Venezuela Puts Nuclear over Oil


"Other countries plan to use nuclear power in the same way. . ."

Venezuela expects a nuclear reactor to save it $1 billion per year by increasing the amount of oil it exports, but a lot of work remains to realize the promise of nuclear cooperation with Russia.

On November 9, Venezuela's National Assembly ratified last month's nuclear cooperation agreement with Russia that could see the countries work on a research reactor, and then a nuclear power plant. Celebrating this act, the Ministry of Communication and Information said a large nuclear reactor could displace some 15 million barrels of oil from electricity generation with an export value of $1 billion.

Producing 1200 MWe, a pressurized water reactor from Russia would produce up to about 10 TWh per year. This tallies with the latest IEA data, which shows Venezuela used oil to generate 13.11 TWh of electricity in 2007—about 11% of its total.

Although nuclear power plants usually operate for constant baseload supply and oil is usually used flexibly to meet peak demand, it is clear that nuclear power could liberate the majority of that oil for export while reducing carbon emissions at the same time.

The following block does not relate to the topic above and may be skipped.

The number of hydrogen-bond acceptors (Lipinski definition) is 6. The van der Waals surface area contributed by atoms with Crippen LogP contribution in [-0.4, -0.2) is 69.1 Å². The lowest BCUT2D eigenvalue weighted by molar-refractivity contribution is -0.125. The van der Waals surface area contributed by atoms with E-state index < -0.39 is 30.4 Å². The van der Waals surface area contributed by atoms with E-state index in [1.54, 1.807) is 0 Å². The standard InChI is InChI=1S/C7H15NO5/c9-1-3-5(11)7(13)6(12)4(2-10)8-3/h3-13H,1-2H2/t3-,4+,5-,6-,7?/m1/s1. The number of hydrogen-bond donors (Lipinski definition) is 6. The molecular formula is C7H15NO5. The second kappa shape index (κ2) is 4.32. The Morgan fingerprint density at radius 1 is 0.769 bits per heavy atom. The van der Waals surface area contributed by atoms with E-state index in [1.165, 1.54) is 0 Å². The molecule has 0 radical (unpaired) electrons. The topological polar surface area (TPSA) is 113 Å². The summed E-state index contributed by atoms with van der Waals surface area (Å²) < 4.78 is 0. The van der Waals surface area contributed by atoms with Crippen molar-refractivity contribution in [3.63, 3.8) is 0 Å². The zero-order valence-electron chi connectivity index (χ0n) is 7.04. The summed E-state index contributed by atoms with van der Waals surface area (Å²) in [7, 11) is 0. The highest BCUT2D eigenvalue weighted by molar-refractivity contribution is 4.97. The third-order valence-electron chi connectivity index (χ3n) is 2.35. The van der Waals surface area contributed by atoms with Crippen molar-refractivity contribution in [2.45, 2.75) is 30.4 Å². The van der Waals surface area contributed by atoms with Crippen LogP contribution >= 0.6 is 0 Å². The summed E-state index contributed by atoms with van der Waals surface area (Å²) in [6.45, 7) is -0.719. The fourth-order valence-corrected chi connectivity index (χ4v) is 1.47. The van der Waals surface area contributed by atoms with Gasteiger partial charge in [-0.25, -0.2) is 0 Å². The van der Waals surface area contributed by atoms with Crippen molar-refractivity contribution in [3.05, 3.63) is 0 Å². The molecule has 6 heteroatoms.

Other countries plan to use nuclear power in the same way and enable more exports of fossil fuels. Russia has been expanding its nuclear and hydro generation base in order to export more gas, while producers in the Middle East like the UAE and Iran would also prefer to export oil and gas rather than use them for electricity.

The 19-article cooperation agreement with Russia sees the first step to renewing Venezuela's nuclear development as personnel training, including the application of IAEA safeguards. Other key developments will be radiation safety, environmental protection, emergency response and the expansion of the proper regulatory environment to maintain those capabilities.

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